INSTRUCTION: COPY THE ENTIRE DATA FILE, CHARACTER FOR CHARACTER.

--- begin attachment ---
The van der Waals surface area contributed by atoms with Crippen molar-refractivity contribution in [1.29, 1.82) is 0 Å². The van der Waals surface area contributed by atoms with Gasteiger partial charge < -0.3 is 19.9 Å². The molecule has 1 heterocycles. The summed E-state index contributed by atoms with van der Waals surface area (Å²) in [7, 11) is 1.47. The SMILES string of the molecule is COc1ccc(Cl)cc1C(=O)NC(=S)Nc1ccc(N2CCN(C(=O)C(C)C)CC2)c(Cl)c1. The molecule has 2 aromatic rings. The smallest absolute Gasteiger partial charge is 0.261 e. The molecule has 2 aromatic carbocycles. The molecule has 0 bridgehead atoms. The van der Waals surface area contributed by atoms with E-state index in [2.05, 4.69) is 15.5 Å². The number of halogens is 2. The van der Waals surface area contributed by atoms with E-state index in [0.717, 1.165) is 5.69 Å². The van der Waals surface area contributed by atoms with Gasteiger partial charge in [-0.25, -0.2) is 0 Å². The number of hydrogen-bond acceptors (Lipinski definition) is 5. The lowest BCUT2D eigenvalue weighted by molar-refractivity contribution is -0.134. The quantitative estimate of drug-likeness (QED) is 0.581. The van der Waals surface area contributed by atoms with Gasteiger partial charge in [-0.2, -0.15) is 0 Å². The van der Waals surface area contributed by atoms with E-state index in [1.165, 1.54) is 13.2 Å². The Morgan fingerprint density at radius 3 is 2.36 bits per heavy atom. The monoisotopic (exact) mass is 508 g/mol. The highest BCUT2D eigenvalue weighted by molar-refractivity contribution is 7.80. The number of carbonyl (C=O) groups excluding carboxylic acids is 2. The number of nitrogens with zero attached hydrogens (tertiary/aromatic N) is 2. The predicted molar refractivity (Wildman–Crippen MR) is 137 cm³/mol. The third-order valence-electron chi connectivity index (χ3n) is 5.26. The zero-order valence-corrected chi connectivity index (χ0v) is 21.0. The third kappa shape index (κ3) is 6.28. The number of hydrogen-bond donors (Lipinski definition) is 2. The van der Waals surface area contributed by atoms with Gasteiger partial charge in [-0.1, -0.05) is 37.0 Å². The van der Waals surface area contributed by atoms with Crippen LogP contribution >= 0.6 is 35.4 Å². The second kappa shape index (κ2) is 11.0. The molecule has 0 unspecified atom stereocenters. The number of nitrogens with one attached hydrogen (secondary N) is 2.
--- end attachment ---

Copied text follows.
The van der Waals surface area contributed by atoms with Crippen molar-refractivity contribution in [1.29, 1.82) is 0 Å². The van der Waals surface area contributed by atoms with Gasteiger partial charge < -0.3 is 19.9 Å². The molecule has 1 heterocycles. The summed E-state index contributed by atoms with van der Waals surface area (Å²) in [7, 11) is 1.47. The SMILES string of the molecule is COc1ccc(Cl)cc1C(=O)NC(=S)Nc1ccc(N2CCN(C(=O)C(C)C)CC2)c(Cl)c1. The molecule has 2 aromatic rings. The smallest absolute Gasteiger partial charge is 0.261 e. The molecule has 2 aromatic carbocycles. The molecule has 0 bridgehead atoms. The van der Waals surface area contributed by atoms with E-state index in [2.05, 4.69) is 15.5 Å². The number of halogens is 2. The van der Waals surface area contributed by atoms with E-state index in [0.717, 1.165) is 5.69 Å². The van der Waals surface area contributed by atoms with Gasteiger partial charge in [-0.25, -0.2) is 0 Å². The number of hydrogen-bond acceptors (Lipinski definition) is 5. The lowest BCUT2D eigenvalue weighted by molar-refractivity contribution is -0.134. The quantitative estimate of drug-likeness (QED) is 0.581. The van der Waals surface area contributed by atoms with Gasteiger partial charge in [-0.2, -0.15) is 0 Å². The van der Waals surface area contributed by atoms with E-state index in [1.165, 1.54) is 13.2 Å². The Morgan fingerprint density at radius 3 is 2.36 bits per heavy atom. The monoisotopic (exact) mass is 508 g/mol. The highest BCUT2D eigenvalue weighted by molar-refractivity contribution is 7.80. The number of carbonyl (C=O) groups excluding carboxylic acids is 2. The number of nitrogens with zero attached hydrogens (tertiary/aromatic N) is 2. The predicted molar refractivity (Wildman–Crippen MR) is 137 cm³/mol. The third-order valence-electron chi connectivity index (χ3n) is 5.26. The zero-order valence-corrected chi connectivity index (χ0v) is 21.0. The third kappa shape index (κ3) is 6.28. The number of hydrogen-bond donors (Lipinski definition) is 2. The van der Waals surface area contributed by atoms with Gasteiger partial charge in [-0.1, -0.05) is 37.0 Å². The van der Waals surface area contributed by atoms with Crippen LogP contribution >= 0.6 is 35.4 Å². The second kappa shape index (κ2) is 11.0. The molecule has 0 unspecified atom stereocenters. The number of nitrogens with one attached hydrogen (secondary N) is 2.